Those changes could have a major impact on what are “bread and butter” for many writers. Traditional article marketing and the mass production “content mill” approach will have a difficult time thriving in an improved search environment.
Last week I posted an interview with SEO Kieran Flanagan here at FWJ. He made a point of discussing both the changing face of link acquisition for SEO and the growing role of social media in his business. The days of using 500-word articles at a pre-ordained keyword density level and fueling them with a series of easy-to-acquire, low-grade links is on its way out. At the very least, the writing is on the wall.
At my blog, I recently posted about the less-than-rosy long-term future of low-quality content mill work due to market forces within the search sector and the increasingly untenable hypocrisy of Google in terms of how they’ve “banned” paid links yet are allowing other intentional methods of subverting their search algorithm to have an impact on SERPs.
You don’t need to agree with my perspective to recognize that there’s a lot boiling under the surface in the way people find and use information online. No matter how you think it all might unfold, you can be certain that, in the words of Sam Cooke, “a change is gonna come.”
Preparing for Change
We often talk about the need to spread risk when developing an overall approach to building a freelance writing business. That need is usually expressed in terms of “not putting all of your eggs in one basket.” That’s rock-solid advice–in the short run. In the longer run, it’s just as important to have a sense of what future eggs may look like and if there may be new ways to store them. Hell, the eggs we gather today may be poisonous before too long and we might all be laughing at the antiquated notion of using baskets.
People pay writers because they want to make money. Writers who aren’t sufficiently prepared to transition their talents and to apply them to new contexts aren’t going to be in the best position to help clients make money. Writers who have over-invested in strategies that seem to have a limited lifespan could be setting themselves up for a more difficult future.
That doesn’t mean anyone should abandon any part of his or her business that’s currently producing a nice stream of revenue. Make hay while the sun is shining. However, one should probably do that with an awareness of the need to move on to new markets and new approaches once the limitations of those activities start to become increasingly visible. Otherwise, you might find yourself well behind the curve while other writers profit from being ahead of it.
The Moral to the Story
Continue to focus on being a badass writer who offers the world’s greatest customer service. Continue to work on distinguishing yourself in the marketplace and do everything you can to become the best choice among those who are looking for a writer.
At the same time, look ahead. Make a point of learning more about why potential clients are looking for a writer in the first place and study the hell out of the marketplace and the kind of changes in advertising, search, social media, and all of the other things that are going to force changes in the way people conduct business and information acquisition on the ‘Net.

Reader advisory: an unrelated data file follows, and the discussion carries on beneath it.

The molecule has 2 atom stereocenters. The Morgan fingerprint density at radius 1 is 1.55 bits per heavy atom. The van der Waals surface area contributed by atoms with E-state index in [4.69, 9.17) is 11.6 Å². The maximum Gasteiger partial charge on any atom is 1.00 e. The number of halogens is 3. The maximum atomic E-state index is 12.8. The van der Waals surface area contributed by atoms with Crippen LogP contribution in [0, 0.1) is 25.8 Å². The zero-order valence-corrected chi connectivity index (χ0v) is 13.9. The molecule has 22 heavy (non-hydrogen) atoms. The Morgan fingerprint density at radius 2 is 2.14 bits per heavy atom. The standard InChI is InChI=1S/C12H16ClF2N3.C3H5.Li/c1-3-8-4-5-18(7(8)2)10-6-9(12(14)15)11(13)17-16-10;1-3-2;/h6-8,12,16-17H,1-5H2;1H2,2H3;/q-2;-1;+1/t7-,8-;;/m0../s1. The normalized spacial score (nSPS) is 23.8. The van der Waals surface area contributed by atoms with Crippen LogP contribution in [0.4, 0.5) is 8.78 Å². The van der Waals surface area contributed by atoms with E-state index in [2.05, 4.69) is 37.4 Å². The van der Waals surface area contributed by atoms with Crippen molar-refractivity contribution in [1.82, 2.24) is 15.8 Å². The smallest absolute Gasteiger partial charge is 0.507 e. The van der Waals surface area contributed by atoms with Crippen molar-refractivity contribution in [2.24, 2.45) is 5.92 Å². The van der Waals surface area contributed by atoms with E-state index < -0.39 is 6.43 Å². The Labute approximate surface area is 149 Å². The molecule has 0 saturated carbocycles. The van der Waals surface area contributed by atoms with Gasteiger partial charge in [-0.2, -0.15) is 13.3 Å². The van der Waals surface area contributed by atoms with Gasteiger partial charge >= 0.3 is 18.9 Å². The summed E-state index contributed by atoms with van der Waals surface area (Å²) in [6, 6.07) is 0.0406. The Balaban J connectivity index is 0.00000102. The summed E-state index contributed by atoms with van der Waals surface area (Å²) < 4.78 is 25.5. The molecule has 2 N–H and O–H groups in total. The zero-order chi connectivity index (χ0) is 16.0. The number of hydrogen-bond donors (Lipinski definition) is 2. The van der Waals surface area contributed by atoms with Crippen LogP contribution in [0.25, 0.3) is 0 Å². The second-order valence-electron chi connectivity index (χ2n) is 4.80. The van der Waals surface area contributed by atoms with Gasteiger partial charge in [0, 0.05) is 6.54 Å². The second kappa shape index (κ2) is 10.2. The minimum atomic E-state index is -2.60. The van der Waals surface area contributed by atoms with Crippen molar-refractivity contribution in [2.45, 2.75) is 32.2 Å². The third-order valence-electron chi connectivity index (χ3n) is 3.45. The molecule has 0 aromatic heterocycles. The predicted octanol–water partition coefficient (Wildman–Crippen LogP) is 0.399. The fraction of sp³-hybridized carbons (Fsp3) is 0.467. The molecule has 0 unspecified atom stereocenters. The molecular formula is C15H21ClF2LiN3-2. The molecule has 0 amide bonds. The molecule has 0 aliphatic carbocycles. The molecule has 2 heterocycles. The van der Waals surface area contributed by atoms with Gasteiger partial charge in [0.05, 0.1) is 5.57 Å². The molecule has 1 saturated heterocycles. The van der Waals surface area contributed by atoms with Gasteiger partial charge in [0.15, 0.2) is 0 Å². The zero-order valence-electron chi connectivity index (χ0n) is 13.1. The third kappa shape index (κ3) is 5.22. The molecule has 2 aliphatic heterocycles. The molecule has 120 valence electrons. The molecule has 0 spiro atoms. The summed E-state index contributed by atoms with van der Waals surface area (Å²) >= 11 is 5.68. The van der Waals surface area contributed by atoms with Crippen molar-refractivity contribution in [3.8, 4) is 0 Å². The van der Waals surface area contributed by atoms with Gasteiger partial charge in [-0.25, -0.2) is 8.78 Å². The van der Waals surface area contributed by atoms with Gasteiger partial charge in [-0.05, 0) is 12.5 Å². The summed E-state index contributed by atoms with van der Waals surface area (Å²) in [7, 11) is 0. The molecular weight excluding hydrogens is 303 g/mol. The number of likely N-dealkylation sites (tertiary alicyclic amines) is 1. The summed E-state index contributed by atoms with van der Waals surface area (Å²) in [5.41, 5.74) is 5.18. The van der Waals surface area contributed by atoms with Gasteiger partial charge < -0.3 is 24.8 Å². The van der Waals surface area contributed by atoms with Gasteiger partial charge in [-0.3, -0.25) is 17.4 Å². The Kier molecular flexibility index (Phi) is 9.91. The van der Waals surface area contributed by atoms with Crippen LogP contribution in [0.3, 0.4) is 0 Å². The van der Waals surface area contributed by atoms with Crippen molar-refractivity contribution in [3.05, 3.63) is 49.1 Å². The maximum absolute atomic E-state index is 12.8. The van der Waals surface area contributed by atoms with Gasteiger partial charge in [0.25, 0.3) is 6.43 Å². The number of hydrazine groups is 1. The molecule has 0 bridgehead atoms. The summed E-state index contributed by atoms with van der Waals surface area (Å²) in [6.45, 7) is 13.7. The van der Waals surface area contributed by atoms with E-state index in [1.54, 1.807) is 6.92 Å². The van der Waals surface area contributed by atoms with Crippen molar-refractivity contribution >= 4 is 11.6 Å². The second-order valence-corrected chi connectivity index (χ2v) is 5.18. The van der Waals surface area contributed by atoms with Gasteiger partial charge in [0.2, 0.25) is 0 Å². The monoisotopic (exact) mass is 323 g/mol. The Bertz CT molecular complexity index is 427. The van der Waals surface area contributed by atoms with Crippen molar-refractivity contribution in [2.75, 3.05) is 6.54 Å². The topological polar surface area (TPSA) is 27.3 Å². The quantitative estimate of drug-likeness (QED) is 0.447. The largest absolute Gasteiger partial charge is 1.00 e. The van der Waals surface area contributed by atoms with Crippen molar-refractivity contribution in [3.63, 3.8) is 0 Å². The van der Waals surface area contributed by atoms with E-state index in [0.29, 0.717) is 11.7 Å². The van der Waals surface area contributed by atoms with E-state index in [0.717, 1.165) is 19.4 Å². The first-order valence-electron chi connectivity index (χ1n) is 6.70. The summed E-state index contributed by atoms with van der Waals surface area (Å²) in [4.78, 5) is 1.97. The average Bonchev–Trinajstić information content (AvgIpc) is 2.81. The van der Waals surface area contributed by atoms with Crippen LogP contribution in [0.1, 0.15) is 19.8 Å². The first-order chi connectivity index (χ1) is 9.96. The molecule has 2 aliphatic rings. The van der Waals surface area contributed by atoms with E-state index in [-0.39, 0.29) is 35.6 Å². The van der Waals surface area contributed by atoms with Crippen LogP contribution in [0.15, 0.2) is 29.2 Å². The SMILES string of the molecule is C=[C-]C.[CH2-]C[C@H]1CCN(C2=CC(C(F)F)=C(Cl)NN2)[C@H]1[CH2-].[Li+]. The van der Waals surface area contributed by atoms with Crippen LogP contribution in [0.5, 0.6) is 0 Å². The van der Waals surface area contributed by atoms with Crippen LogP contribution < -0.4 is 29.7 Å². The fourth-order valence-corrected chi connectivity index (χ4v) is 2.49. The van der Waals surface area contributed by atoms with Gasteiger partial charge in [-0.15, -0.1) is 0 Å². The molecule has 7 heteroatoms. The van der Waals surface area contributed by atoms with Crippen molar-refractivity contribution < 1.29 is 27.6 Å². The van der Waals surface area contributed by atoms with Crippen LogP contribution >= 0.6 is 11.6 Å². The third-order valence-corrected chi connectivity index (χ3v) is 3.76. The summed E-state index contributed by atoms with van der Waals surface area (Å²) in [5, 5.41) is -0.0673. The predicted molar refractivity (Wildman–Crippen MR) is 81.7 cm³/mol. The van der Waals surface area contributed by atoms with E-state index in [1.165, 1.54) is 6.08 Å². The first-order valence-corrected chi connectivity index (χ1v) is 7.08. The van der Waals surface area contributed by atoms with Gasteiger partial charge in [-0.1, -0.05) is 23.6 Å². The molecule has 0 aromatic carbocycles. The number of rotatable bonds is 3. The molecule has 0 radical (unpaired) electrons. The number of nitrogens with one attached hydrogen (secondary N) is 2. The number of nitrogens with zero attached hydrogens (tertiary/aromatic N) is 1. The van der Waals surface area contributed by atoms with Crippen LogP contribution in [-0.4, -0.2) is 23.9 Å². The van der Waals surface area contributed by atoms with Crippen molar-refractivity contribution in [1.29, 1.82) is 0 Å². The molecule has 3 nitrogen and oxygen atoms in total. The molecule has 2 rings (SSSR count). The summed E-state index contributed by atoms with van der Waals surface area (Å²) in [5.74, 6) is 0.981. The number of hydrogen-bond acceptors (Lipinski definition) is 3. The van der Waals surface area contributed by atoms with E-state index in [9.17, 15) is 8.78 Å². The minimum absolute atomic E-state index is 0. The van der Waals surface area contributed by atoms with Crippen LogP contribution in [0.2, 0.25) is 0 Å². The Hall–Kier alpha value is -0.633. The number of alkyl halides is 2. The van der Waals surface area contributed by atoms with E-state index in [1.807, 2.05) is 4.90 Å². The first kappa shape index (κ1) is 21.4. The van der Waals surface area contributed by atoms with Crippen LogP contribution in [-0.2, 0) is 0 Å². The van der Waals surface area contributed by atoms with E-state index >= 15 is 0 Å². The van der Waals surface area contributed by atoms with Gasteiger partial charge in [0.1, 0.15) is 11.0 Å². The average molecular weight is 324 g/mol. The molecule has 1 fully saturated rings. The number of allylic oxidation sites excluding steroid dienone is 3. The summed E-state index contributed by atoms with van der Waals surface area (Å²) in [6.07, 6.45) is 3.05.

If you’re going to focus on online markets, be smart, nimble, well-informed and an expert in larger trends.
Happy Easter FWJ crew! If you don’t celebrate Easter then, of course, happy Sunday. It’s been good week in media news:
Where are the Women? – Alicia Shepard asks an all important question about NPR & it’s diversity or lack of in some areas.
A dangerous assignment gone really, really bad -“Paul Raffaele, a top flight freelancer for Smithsonian magazine, was badly injured in a suicide bombing while on assignment in Afghanistan in 2008. Raffaele says the magazine agreed to insure him but he has nothing in writing. The two are now at an impasse. Writer Katie Rolnick tells the story.” Even if you’re not a freelance war journalist, this affects all of us. How many of us have implied agreements with our editors?
Report: Media M&A Continues to Recover; JEGI says Q1 activity up 70+ percent; value more than quadrupled. Freelance magazine writers everywhere just smiled slightly 🙂
Student editors: ‘We stand by our decision to publish controversial opinions’ – “The editorial board at American University’s Eagle — under fire for a column about date rape — says it realizes it has to “take more responsibility for what we publish” and that “until we have a specific policy to do this, The Eagle will be temporarily suspending the publication of all opinion columns.” College papers push boundaries, ask questions, you may not agree with the columnist but it is encouraging to see students taking up the debate and learning the complex world of free press.
*Sources for today’s info:
I’d been thinking about writing this post for next week, but today I was reading through Deb’s job posting for the day and came across an article she linked to: “Driving Rules for Getting to the Point with Your Lede” and thought, “Hmm, that’s a good topic, interesting headline, I wonder who in the network wrote that one…” I clicked the link and realized it was my work. Oops.
Self-flattery aside, I realize I have fallen into a pattern of writing, editing, publishing and forgetting my work. When you first become a professional writer, once you get past the “Whoo hooo!” of seeing your byline, you read and re-read every article, noting every opportunity for improvement. Once you get the hang of it, you start skimming and finally when you have tons of work coming in and going out you scan for obvious errors.